Monday 29 May 2017

Birding the Bruce

On Saturday, my dad and I headed up to the Bruce Peninsula to join the group from Nature London. They had gotten up there on Friday, but we were unable to get up until the following evening. Despite missing out a couple good birds (they had a beautiful Golden-winged Warbler), it was still worth the trip.

Driving up, we came across a Red Fox den with some fairly young cubs.

Then, a couple hours later, we came across this...

That's right, a Black Bear! This was a lifer for me, and I was excited to be able to see one.

We soon arrived at Little Cove road were a couple of the group members were waiting. Around eleven Common Nighthawks made an appearance, which were nice to see. Note the white bars under the wings.

Grasshopper Sparrow, Eastern Towhee, and Black-billed Cuckoo were also seen. Coyotes were heard giving some weird vocalizations, and at first we thought they were a loon.

BB Cuckoo

We managed to hear and see American Woodcocks and Eastern Whip-poor-wills. The whips were quite close to the road, and at one point we actually saw two of them jump up and sort of attack each other. We counted five, but there very well could have been more. It would be interesting to return in late June and see if there are any successful nests.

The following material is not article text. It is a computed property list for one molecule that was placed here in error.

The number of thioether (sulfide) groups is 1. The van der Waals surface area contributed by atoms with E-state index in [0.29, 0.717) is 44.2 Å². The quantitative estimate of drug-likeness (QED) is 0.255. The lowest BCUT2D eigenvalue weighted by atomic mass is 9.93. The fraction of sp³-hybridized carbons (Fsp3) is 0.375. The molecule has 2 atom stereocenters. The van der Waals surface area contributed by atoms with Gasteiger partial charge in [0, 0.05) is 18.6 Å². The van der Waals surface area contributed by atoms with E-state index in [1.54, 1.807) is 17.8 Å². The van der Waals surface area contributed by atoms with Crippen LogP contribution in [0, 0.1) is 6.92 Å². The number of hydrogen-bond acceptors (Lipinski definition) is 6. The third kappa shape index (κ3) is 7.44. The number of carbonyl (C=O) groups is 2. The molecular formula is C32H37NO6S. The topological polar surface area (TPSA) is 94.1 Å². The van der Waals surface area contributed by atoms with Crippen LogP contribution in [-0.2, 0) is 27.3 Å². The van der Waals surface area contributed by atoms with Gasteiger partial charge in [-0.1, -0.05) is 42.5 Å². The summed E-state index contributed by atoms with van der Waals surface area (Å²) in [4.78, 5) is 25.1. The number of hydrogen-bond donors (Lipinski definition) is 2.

The next morning the two of us hit Dyer's Bay and Crane Rd. before joining the group.

American Bitterns, Ring-necked Pheasant, and a Sora were calling. The bitterns in particular were quite cool as I've never heard them before this trip.

American Bittern

A few Sandhill Cranes, as usual, were found.

I'm sure we would have heard more had it not been for the cows making a racket.

Grasshopper and Swamp Sparrows were present, along with Yellow Warbler and some Eastern Kingbirds.

Eastern Kingbird

We met up with the group in Tobermory. We walked around a bit and ate some breakfast, stopping to look at birds when we found them.